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Salmon Steward: Winter 2021
Forage fish in B.C. waters play a key role for juvenile salmon survival in the Salish Sea. Forage fish, primarily herring, not only represent an essential food source for juvenile salmon, but also feed harbour seals – which effectively reduces predation pressures on salmon. But many Salish Sea populations of forage fish have declined, likely contributing to decreasing survival rates of young salmon.
The Salish Sea was once a highly productive place for salmon. But starting in the 1970s, marine survival rates for Chinook, Coho and Steelhead plummeted. Despite major conservation efforts, salmon have not recovered. Some populations have dropped by 90 per cent.
The Salish Sea Marine Survival Project (SSMSP), a research collaboration co-led by the Pacific Salmon Foundation, identified two primary sets of factors impacting the survival of young Chinook, Coho and Steelhead in the Salish Sea – and both are linked to forage fish. Firstly, the research prioritized climate-driven changes to the salmon food supply – such as decreases in forage fish populations. Secondly, the project determined that a dramatic increase in salmon predators, such as harbour seals, is reducing juvenile salmon survivability.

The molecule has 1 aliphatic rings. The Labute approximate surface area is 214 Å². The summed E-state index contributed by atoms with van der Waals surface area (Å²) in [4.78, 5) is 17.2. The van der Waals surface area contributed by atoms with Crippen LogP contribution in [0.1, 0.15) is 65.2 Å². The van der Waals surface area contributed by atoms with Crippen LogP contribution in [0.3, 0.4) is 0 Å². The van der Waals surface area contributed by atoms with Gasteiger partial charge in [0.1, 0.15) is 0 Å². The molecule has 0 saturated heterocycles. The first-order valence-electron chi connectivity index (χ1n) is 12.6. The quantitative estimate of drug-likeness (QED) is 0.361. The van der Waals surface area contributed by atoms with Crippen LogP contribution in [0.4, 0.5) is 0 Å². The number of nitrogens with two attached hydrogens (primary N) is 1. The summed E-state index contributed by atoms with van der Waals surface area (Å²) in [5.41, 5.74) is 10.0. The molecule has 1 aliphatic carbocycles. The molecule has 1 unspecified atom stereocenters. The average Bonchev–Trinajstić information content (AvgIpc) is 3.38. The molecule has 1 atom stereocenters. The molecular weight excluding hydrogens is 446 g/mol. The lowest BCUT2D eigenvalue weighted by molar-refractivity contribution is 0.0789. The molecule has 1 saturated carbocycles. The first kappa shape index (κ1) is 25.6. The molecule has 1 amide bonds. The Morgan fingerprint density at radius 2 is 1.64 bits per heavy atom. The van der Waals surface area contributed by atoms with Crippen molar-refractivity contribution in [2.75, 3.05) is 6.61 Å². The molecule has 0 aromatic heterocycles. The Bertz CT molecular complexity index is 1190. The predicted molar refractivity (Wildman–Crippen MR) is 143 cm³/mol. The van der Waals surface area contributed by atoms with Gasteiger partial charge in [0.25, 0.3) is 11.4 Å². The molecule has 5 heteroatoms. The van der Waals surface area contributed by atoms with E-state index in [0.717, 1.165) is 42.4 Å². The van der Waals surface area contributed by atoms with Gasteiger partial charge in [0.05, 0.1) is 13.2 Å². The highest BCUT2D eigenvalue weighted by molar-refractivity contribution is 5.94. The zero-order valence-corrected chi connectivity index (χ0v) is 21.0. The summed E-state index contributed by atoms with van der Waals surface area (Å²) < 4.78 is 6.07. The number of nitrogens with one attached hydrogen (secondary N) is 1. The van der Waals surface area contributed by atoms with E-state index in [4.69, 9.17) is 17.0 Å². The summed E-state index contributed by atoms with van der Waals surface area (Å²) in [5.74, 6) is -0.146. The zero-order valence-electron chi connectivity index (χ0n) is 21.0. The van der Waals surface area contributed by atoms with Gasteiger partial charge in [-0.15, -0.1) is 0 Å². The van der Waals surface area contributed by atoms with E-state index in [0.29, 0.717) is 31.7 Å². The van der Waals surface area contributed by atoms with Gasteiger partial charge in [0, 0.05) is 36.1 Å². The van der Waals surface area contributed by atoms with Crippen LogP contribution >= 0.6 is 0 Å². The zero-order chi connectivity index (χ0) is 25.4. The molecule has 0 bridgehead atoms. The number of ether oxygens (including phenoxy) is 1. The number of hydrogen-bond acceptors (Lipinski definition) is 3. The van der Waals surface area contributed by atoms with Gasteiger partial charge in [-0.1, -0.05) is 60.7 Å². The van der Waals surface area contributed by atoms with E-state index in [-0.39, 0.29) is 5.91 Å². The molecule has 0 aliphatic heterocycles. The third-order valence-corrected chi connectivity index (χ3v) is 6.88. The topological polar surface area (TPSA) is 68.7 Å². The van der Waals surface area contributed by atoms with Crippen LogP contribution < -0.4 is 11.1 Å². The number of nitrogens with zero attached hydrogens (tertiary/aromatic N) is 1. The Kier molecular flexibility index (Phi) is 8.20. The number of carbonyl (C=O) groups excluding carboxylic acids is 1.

(Photo credit to Matt Hagen): Teams conduct estuary research during the Salish Sea Marine Survival Project.
“PSF’s Marine Science Program, together with many partners, are transforming the landmark SSMSP findings into salmon conservation efforts,” says Dr. Isobel Pearsall, director of the Marine Science Program. “Given the clear link between juvenile salmon survival and the marine food web, many of our projects specifically target forage fish and their habitat.”
Several PSF-led projects are addressing the emerging challenges surrounding forage fish. The Resilient Coasts for Salmon initiative, for instance, enhances the naturalization of shorelines around the east coast of Vancouver Island. Forage fish rely on healthy shorelines for survival, but manmade structures such as dykes, seawalls and jetties degrade key habitat like spawning beaches. This project will boost retention of forage fish habitat.
Another key effort is PSF’s Nearshore and Estuary Program, which is restoring estuaries surrounding the Strait of Georgia. Some forage fish, such as Pacific herring, spawn en masse in marine vegetation like eelgrass and kelp. Under the program, a Climate Adaptation Strategy is being developed to protect forage fish and other species that rely on nearshore habitat.
PSF is also supporting major projects led by partner groups.